A professional ballet dancer from Manchester with a severe peanut allergy has sadly died after eating a mislabelled cookie in the US.
Órla Baxendale lost her life after after suffering severe anaphylactic shock while at a social gathering in Connecticut on 11 January.
The anaphylactic shock came after she had a severe allergic reaction to a vanilla florentine cookie.
The 25-year-old – who was said to have been born and raised in Manchester, and then lived in Helmshore in East Lancashire, before moving to New York in 2018 as a scholarship student to eventually pursue her professional career in dance – had a severe peanut allergy, but the cookie she consumed at the social gathering had no mention of peanut on the ingredient list.
The cookie – which was purchased as part of a pack from US supermarket, Stew Leonard’s – was, in fact, found to have contained peanuts, despite the fact nuts were not mentioned as part of the recipe on its packaging, state health officials said.
Stew Leonard Jr, who is the president and chief executive of the retailer, said in a statement issued earlier this week, that the company‘s supplier, Cookies United, made the change from using soy nuts to peanuts in the recipe, without notifying their chief safety officer – however, Cookies United has disputed this, and claimed it informed Stew Leonard’s of the change back in July 2023.
Cookies United said Stew Leonard’s knew the product contained peanuts, and that all products shipped to the supermarket had been labelled accordingly.
The supplier said the incorrect label was created by Stew Leonard’s.
Since the news of Órla’s tragic death was announced, tributes to the talented dancer have been pouring in from across the world of arts and entertainment.
The 25-year-old’s family, and former dance schools – the prestigious Elmhurst Ballet School in Birmingham, and the world-renowned The Ailey School in New York – as well as her current professional company, MOMIX, are among those to share their memories.
Órla’s family said in a tribute statement to her: “Órla was truly one of a kind.
“She was a beautiful, radiant, brave soul who always believed she would achieve her biggest dreams – and that’s exactly what she did. She danced her way across the world and lived life to the fullest every day.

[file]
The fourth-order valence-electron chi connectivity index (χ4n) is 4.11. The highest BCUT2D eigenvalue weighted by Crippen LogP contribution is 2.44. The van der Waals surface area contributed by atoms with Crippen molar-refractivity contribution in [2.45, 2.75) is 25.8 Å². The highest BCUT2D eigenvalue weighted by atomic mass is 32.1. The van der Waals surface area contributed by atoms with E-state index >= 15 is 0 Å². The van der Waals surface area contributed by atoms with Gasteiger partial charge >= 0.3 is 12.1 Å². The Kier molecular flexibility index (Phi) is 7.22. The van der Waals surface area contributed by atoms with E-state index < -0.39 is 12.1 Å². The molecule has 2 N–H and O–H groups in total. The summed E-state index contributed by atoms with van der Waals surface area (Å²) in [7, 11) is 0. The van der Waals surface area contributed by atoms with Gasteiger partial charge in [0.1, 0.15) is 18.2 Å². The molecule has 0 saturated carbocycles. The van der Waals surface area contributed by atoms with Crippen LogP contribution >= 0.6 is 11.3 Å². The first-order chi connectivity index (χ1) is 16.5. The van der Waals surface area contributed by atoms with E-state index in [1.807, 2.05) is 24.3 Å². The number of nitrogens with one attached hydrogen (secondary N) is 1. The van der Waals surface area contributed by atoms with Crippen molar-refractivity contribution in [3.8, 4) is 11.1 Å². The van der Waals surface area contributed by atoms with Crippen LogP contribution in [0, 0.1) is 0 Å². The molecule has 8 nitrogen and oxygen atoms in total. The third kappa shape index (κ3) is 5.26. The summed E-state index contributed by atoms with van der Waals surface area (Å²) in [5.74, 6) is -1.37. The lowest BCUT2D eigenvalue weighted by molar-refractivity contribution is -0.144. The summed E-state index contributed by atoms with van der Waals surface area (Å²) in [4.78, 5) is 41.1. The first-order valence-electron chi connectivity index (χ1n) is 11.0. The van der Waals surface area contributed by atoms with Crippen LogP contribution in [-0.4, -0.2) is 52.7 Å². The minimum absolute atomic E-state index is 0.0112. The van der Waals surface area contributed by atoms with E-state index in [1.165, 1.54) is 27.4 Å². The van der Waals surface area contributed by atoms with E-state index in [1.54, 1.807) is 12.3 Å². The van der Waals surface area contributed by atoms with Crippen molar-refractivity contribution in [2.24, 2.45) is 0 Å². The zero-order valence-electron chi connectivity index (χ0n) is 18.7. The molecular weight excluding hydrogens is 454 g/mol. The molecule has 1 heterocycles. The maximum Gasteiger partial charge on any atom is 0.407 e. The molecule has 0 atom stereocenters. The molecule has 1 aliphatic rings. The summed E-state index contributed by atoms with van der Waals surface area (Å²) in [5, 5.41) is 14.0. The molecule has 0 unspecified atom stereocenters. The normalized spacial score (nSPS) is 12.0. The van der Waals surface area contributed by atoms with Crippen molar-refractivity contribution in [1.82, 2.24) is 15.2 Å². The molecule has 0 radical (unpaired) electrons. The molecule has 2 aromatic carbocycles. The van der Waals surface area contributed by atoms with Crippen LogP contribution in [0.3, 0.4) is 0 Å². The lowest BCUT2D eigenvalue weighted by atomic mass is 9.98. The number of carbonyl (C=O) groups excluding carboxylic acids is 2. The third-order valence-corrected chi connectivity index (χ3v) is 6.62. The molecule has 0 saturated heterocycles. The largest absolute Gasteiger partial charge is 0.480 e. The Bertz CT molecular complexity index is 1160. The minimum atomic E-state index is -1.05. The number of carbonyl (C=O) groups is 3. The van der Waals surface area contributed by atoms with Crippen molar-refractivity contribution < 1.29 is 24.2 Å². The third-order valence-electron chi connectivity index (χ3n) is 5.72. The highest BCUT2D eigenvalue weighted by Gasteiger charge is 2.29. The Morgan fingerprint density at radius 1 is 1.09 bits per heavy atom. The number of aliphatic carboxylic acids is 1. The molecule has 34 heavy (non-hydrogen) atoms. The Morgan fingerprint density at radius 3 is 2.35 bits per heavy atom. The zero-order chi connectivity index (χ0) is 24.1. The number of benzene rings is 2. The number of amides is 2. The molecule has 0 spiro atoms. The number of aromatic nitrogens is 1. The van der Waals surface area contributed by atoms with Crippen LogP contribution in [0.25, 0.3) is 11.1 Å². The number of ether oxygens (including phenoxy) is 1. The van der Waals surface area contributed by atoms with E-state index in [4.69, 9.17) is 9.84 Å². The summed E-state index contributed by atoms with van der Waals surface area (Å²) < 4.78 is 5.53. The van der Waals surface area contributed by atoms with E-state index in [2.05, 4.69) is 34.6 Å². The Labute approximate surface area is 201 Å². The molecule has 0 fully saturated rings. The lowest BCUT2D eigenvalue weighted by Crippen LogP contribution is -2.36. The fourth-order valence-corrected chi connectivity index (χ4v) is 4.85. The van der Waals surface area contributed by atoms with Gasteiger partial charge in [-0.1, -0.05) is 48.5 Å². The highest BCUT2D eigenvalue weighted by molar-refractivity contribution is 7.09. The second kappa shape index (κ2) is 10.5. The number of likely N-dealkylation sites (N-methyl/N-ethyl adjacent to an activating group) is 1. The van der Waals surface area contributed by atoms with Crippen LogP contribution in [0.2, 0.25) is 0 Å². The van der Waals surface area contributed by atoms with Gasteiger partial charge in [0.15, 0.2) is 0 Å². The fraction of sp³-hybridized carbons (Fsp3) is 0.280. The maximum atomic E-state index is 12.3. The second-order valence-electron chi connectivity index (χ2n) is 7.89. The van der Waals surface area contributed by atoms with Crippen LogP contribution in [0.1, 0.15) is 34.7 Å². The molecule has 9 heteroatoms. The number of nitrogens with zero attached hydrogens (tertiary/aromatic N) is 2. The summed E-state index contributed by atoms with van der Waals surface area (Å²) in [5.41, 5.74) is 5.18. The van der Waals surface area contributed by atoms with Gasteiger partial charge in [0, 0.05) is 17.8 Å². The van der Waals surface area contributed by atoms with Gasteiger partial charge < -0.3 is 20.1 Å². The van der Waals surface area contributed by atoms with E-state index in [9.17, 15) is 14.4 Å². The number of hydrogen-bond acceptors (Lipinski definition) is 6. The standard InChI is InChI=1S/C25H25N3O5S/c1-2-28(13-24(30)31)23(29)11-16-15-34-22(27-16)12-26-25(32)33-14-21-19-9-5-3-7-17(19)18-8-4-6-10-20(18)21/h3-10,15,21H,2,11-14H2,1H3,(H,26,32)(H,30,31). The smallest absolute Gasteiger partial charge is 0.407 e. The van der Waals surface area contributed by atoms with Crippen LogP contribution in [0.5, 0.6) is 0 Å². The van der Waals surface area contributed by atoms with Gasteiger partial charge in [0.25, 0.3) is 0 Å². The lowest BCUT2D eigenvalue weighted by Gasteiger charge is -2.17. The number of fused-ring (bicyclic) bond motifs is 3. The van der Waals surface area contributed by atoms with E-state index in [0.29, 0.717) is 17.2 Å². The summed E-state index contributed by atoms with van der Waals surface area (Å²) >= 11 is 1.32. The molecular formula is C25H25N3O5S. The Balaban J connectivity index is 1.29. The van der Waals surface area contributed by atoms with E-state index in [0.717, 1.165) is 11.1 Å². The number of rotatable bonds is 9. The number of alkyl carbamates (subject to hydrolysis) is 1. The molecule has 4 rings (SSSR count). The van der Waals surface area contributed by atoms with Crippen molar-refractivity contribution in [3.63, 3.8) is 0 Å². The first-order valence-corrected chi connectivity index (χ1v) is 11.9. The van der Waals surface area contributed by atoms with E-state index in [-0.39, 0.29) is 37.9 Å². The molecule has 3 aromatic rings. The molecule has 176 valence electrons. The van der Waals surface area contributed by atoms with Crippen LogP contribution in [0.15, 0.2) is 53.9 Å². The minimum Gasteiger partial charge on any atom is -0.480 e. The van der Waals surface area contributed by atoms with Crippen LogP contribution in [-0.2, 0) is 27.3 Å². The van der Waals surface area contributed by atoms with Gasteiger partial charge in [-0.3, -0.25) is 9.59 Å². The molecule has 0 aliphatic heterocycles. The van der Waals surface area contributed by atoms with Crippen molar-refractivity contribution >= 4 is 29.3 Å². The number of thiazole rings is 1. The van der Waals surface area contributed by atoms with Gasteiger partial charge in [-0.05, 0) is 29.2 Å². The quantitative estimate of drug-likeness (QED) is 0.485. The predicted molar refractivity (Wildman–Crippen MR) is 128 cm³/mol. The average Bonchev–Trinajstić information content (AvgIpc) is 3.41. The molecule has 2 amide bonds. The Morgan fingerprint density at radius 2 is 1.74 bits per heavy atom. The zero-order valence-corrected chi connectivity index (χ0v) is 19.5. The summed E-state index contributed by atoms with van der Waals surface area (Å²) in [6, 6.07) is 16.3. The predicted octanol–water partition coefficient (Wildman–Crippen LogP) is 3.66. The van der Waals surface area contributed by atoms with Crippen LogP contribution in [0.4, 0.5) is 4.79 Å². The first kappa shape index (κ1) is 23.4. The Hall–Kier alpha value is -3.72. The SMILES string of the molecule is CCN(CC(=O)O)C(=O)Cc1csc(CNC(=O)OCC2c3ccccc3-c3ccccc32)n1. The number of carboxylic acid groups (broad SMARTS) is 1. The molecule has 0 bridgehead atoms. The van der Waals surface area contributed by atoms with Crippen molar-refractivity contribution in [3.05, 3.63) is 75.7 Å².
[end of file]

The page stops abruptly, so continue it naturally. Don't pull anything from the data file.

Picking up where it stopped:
“We will never recover from the pain of having her taken from us so soon, in the prime of her life. But we are also so proud to call her our daughter and sister, and to have had the privilege of sharing 25 years with such an incredibly special person.
“It is incomprehensible that allergies can take lives in 2024, and we want to urge everyone to educate yourselves and those around you about anaphylaxis, how to use EpiPens and the early warning signs for severe allergic reactions.
“We have been overwhelmed by the hundreds of messages coming in from across the world, from all the people who loved Órla and will never forget meeting her or seeing her dance. It is clear that she meant so much to so many people, with her mesmerising talent, her cheeky nature and her incredible compassion for others.
“The truth is, Órla got more out of life in 25 years than most do in a lifetime – and she will now live on in all our hearts forever.”
A look at the plans to turn historic Ancoats mill with rich musical heritage into new apartment complex
Hodder + Partners have just revealed new CGIs and a more detailed look at the plans for their redevelopment of the longstanding Brunswick Mill in Ancoats which is set to become a brand-new apartment complex.
The proposals to turn the once creative space with decades of musical heritage into a new residential site were revealed back in 2021 and approved within just a few months, despite having been met with plenty of resistance given its history and cultural significance.
Nevertheless, Northern company Big Red Construction recently kicked off the £50+ million renovation on behalf of developer Arrowsmith Investments and the apartments are projected to be finished in 2026.
With that in mind, the architectural designers Hodder have just released a new look at what Brunswick Mill is set to look like once completed:
The short trailer gives a glimpse at the history of the Brunswick Mill space and what it’s set to become.
Set to transform the historic industrial mill-turned-creative space and music studios on the edge of New Islington into 153 new apartments, ranging from one, two and three-bedroom residences, the redevelopment will be spread across two phases.
In line with designs by Hodder + Partners, the initial phase involves converting the existing mill building and the construction of new four and seven-storey elements to accommodate the remaining 127 homes on the Bradford Road plot in Ancoats.
Big Red Construction, who are also working on the Peelers Yard building for CERT Property and Myprotein founder Oliver Cookson, are expected to complete phase one by the first quarter of 2026.
Here’s another look at what living space people are already buying up:
The bathroom plans.‘New with the old’ bedroom-designs.A first look inside the Brunswick Mill flats. (Credit: Supplied)
Along with Hodder + Partners as architects, the project team also consists of HW Consultancy who are covering structural aspects, Manchester firm Clancy for mechanical and electrical considerations, as well as AM Pyro as fire engineers.
With property company Orlando Reid serving as estate agents for the project, 42 out of the 153 apartments have already been sold off-plan, with managing director Baljit Arora describing it as “an exciting period for all parties involved and for the city of Manchester”.
This is just the latest chapter in the continued regeneration of the Ancoats and the New Islington areas, which remain two of the most heavily re-developed areas in the city centre and Greater Manchester as a whole. You can see other hot properties in and around the region HERE.